c6 angola project


October 1, 2007 (Lindsay Utz)
May 19, 2008, 9:24 am
Filed under: Correspondence

I`m attaching both my first letter to Lindsay as well as the latest proposal to GOOD magazine which she asked me to write after our meeting last week. The recent Proposal I am sending in PDF form:

Subject: for Lindsay Utz / (Daniel Milder)

Date: October 1, 2007 3:57:12 AM GMT+02:00

To: submissions@goodmagazine.comart@goodmagazine.com

Dear Lindsay,

Daniel Milder gave me your name and said that I should run a story idea by you.

I’m a filmmaker and theater artist from the States based in Europe over the past 7 years working with my company, Cabula6.  We were recently asked to develop a new piece in Portugal focusing on Immigration.  As I began to research the African migration to Portugal over the past decade an a half, I came across an extremely compelling story.  Angola,  just under the radar right now, is on the verge of becoming very big news around the world. China is positioned to be the economic powerhouse of this century, but the largely untold story of its global ascent is taking place right now in Africa. After decades of devastation wrought by civil wars, China is rebuilding the continent in hopes of a early grab at its potentially emense untapped oil reserves. The epicenter is Angola.

Story:

The Chinese are rebuilding the Benguela Railway that cuts through the belly of Angola.  I will follow its tracks from Kuito in the center of the country  to the old slave port of Benguela on the Atlantic ocean telling the stories of the people whose lives are rapidly or not so rapidly changing.  Once the commercial life-line of Angola stretching 1334 km from the Congo to the Atlantic ocean, the railway was largely destroyed during the 26 year civil war – bombed, peppered with land mines, ravished and laid to waste.  Now, as part of an investment deal securing oil rights and construction contracts in return for rebuilding the national infrastructure,  Chinese companies have come in and the whole world is being transformed.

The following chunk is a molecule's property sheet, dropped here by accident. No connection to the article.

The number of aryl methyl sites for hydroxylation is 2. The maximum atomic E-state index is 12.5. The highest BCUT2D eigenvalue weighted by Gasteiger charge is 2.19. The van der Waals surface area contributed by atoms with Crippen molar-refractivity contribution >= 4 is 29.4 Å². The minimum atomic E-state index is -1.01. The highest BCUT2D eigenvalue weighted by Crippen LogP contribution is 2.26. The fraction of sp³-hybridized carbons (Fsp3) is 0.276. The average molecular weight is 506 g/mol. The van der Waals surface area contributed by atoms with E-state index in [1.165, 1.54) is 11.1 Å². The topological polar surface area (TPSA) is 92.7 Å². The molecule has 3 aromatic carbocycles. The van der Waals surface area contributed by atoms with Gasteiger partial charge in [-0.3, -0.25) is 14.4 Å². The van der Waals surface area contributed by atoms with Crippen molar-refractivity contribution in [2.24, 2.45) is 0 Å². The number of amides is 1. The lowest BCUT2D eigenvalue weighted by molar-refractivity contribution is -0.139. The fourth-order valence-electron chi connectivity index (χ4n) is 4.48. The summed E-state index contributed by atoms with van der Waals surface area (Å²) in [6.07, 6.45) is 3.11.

Parts of the country which have been cut off for years are starting to reconnect.  Trade routes are beginning to reemerge.  For the first time in decades there is the possibility of development and renewed life.  The route from inland Angola to the coast has been central to the major economic stories of the past 500 years – from the slave trade, to the colonial copper and mineral trade, to the battles of the cold war and now to the ascendancy of China in the age of limited oil supplies.

All along the tracks are people whose lives and fates have been intimately intertwined with these global forces — from the Chinese construction workers, to the Angolans recovering from the ruinations of war to the HALO de-mining organizations clearing the way.  And cutting through all of it are the once opulent trains, abandoned and bullet ridden from the war, finding their way in a remarkable reversal of fortune back onto center stage of world events.

For images and more information about the route I will take: http://www.cabula6.com/angolaINDEX.htm

Some of the possible stories along the way:

– Jose Pedrosa – Train inspector.  He has worked on the railway since 1959. He has seen all the changes from the heyday of the late Portuguese empire to its decimation during the Civil War to its current rebirth.

– Tu Oingkui – The Chinese Project manager for the Sino Hydro corporation,  a Shanghai based company given the contracts to rebuild the railroad as well as many construction projects along the way.  The chinese workers are spending years of their lives sequestered away in construction compounds cut off from the rest of the Angolan populations.

– HALO Trust Workers – The de-mining organization has employed large numbers of de-miners to clear land mines along the railway.  Their work is incredibly dangerous and seemingly interminable.

– The story of the Miss Landmine beauty pageant contestants along the Railway from the provinces of Bie, Huambo and Benguela.  In May 2007, a Norwegian initiated project to bring attention to the devastating legacy of land mines throughout Angola, the Miss Landmine beauty pageant was launched.  The project, featuring beauty contestants who have been disfigured by mines,  will make it’s way to Angola in late 2007.

– Returning refugees – since the ceasefire agreement signed in 2002, nearly 4 million displaced persons are returning back to towns and villages that have been ravished by the 27 year war.

– The trains themselves and all the people who ride them or work on them.

thank you very much.

Jeremy Xido

p.s. for more information about my work, please look at the Cabula6 website.  As for samples of film work, please look at the Crime : Europa project at: http://cabula6.com/crimeINDEX.htm .   These are a series of 6 films commissioned by the European Union in 2006 following the public reception of 6 local criminal cases around Europe.  I would suggest looking at the Berlin and Italian films.

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